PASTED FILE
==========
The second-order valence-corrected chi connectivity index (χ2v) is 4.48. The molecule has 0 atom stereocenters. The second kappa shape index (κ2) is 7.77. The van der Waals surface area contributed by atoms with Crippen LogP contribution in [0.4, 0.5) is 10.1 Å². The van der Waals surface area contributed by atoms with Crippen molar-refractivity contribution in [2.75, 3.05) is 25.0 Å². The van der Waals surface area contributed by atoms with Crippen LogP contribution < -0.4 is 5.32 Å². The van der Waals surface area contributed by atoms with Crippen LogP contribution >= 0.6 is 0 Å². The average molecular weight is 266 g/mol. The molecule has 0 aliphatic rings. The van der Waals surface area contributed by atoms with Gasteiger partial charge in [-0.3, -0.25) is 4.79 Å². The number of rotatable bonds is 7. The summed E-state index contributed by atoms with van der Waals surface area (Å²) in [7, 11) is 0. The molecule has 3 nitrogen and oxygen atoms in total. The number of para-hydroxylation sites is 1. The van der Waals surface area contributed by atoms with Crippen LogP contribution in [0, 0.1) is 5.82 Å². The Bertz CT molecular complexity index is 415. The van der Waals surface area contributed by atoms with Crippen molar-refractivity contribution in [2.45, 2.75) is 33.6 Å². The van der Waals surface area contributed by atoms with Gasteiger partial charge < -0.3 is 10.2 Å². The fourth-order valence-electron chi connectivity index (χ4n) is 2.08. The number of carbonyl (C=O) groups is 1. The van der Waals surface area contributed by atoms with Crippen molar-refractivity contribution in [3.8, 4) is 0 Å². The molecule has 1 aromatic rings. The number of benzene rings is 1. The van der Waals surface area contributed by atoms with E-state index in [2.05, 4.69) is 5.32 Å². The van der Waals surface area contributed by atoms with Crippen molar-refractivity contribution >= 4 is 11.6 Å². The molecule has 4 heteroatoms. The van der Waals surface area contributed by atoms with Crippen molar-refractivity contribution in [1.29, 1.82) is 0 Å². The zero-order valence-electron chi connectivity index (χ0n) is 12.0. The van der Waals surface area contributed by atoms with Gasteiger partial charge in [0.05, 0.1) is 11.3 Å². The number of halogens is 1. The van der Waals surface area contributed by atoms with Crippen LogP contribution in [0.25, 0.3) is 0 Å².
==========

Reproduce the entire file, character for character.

The second-order valence-corrected chi connectivity index (χ2v) is 4.48. The molecule has 0 atom stereocenters. The second kappa shape index (κ2) is 7.77. The van der Waals surface area contributed by atoms with Crippen LogP contribution in [0.4, 0.5) is 10.1 Å². The van der Waals surface area contributed by atoms with Crippen molar-refractivity contribution in [2.75, 3.05) is 25.0 Å². The van der Waals surface area contributed by atoms with Crippen LogP contribution < -0.4 is 5.32 Å². The van der Waals surface area contributed by atoms with Crippen LogP contribution >= 0.6 is 0 Å². The average molecular weight is 266 g/mol. The molecule has 0 aliphatic rings. The van der Waals surface area contributed by atoms with Gasteiger partial charge in [-0.3, -0.25) is 4.79 Å². The number of rotatable bonds is 7. The summed E-state index contributed by atoms with van der Waals surface area (Å²) in [7, 11) is 0. The molecule has 3 nitrogen and oxygen atoms in total. The number of para-hydroxylation sites is 1. The van der Waals surface area contributed by atoms with Crippen LogP contribution in [0, 0.1) is 5.82 Å². The Bertz CT molecular complexity index is 415. The van der Waals surface area contributed by atoms with Crippen molar-refractivity contribution in [2.45, 2.75) is 33.6 Å². The van der Waals surface area contributed by atoms with Gasteiger partial charge < -0.3 is 10.2 Å². The fourth-order valence-electron chi connectivity index (χ4n) is 2.08. The number of carbonyl (C=O) groups is 1. The van der Waals surface area contributed by atoms with Crippen molar-refractivity contribution in [3.8, 4) is 0 Å². The molecule has 1 aromatic rings. The number of benzene rings is 1. The van der Waals surface area contributed by atoms with E-state index in [2.05, 4.69) is 5.32 Å². The van der Waals surface area contributed by atoms with Crippen molar-refractivity contribution >= 4 is 11.6 Å². The molecule has 4 heteroatoms. The van der Waals surface area contributed by atoms with Crippen molar-refractivity contribution in [1.29, 1.82) is 0 Å². The zero-order valence-electron chi connectivity index (χ0n) is 12.0. The van der Waals surface area contributed by atoms with Gasteiger partial charge in [0.05, 0.1) is 11.3 Å². The number of halogens is 1. The van der Waals surface area contributed by atoms with Crippen LogP contribution in [0.25, 0.3) is 0 Å².